Kate Winslet scares as a dictator in The Regime: trailer

Kate Winslet's Diet is Chilling (review)

A strange political comedy, which navigates between burlesque farce and disturbing depiction of authoritarian drift. Not really hilarious but gripping.

Mare of Easttown arrives in France on M6 unencrypted in a few days. But Kate Winslet has already moved on. The British actress carries on her shoulders this new prestigious HBO production entitled The system of government (to watch in France on Prime Video with the Warner pass).

The former star of Titanic is once again unrecognizable as the would-be dictator of a small, fictitious Central European country. This chancellor, with an unpredictable, not to say tyrannical, character, has just been elected and will little by little harden her policies and seize power. While the rest of the free world begins to worry about this authoritarian drift, and while the people rumble in the streets, she allows herself to be influenced by “the butcher”, a fanatical soldier who has just perpetrated a massacre of rebellious miners. ..

Despite this particularly sinister pitch, The system of government is not a dour, brooding drama. Will Tracy (one of the screenwriters of Succession) has written a strange comedy, which navigates singularly between quasi-burlesque farce and disturbing political tragedy. Installing this funny deadpan tone, producing a perfectly assumed form of unease, he talks about the confiscation of power today. Any resemblance to a Hungarian or Russian leader is not necessarily coincidental. A vision charged and full of irony, which does not quite achieve its grotesque objective or the funny level of Veep by Armando Iannucci. But it is also because The system of government has a much more marked realistic ambition. The satire is written as a deeply cynical inventory of modern political life and functions as an intelligent reminder for our democracies, thus stifling these self-proclaimed saviors of the nation.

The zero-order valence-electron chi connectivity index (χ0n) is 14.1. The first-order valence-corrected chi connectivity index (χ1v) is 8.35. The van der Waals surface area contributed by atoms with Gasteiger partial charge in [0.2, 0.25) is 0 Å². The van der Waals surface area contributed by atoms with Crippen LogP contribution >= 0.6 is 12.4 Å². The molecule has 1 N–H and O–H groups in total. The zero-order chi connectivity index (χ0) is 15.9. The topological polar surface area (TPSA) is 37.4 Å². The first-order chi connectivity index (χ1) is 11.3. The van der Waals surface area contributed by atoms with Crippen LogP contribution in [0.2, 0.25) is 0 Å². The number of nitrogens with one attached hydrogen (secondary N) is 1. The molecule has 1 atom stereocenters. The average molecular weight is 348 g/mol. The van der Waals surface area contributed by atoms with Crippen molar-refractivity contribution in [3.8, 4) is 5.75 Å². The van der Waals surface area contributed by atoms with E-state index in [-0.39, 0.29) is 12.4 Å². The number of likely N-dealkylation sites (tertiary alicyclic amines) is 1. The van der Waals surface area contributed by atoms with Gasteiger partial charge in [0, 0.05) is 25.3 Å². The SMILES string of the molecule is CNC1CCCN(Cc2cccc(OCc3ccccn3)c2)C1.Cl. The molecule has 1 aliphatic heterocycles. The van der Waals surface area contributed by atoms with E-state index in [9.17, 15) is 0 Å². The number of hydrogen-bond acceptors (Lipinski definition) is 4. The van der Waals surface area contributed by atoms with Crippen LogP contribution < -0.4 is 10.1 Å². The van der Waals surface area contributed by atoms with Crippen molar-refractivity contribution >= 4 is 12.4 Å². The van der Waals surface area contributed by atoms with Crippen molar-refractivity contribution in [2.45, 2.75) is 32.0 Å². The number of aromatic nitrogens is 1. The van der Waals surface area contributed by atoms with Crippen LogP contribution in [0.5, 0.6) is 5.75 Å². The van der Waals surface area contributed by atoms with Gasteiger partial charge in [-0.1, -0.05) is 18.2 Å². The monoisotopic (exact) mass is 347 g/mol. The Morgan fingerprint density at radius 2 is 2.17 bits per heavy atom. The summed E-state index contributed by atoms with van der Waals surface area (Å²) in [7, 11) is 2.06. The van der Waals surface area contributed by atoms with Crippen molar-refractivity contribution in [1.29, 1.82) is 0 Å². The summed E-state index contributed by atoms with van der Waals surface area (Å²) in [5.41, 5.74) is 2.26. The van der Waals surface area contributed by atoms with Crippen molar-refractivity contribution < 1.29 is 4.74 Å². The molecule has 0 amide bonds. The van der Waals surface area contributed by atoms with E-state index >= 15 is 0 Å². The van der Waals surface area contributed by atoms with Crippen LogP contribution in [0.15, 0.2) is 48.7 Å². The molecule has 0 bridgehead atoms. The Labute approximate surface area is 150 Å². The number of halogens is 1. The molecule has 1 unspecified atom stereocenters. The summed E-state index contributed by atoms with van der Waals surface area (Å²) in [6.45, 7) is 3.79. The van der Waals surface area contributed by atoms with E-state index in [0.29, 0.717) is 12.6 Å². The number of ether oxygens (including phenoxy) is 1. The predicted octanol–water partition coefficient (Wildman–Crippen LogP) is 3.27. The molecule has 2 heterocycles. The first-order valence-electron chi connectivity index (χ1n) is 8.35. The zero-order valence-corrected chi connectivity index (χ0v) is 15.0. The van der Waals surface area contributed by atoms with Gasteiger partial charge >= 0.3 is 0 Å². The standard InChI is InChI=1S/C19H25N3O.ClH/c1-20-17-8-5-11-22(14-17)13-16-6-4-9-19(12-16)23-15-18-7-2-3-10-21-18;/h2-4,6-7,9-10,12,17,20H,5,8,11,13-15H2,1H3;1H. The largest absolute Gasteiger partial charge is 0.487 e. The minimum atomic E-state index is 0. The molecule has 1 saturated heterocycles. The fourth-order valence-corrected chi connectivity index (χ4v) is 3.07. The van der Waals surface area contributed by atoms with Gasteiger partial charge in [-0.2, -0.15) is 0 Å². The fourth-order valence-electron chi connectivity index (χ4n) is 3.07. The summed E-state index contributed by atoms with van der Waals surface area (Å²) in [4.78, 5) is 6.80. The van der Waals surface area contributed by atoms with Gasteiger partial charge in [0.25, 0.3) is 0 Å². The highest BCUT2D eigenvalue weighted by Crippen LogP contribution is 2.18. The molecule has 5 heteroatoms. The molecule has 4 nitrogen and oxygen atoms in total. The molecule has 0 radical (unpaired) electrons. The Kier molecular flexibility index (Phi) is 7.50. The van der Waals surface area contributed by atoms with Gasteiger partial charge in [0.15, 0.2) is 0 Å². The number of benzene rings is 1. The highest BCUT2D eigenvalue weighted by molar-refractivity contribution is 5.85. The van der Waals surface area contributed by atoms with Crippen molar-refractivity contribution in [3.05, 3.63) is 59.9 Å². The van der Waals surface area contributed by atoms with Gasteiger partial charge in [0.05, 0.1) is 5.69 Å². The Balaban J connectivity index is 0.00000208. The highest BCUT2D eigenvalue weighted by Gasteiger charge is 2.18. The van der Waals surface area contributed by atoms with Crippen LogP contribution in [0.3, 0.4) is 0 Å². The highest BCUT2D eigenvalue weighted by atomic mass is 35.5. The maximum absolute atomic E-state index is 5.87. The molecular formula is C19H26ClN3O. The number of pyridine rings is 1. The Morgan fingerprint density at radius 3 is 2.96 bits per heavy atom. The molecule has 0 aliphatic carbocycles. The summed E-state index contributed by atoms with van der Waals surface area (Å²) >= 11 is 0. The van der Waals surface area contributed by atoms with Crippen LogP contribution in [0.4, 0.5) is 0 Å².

Between two political purges, Kate Winslet multiplies the whims in his palace, skillfully juggling between ridicule and terrifying charisma, supported by two very well drawn male figures: Matthias Schoenaerts is spectacular in “butcher” while Guillaume Gallienne has the time of his life as a complacent and amoral French husband. The caricature thus dances on a wire, like a joke that chills the blood as it merges with a certain contemporary reality.

The Regime, mini-series in 6 episodes to watch on Prime Video in France with the Warner pass since March 4, 2024.

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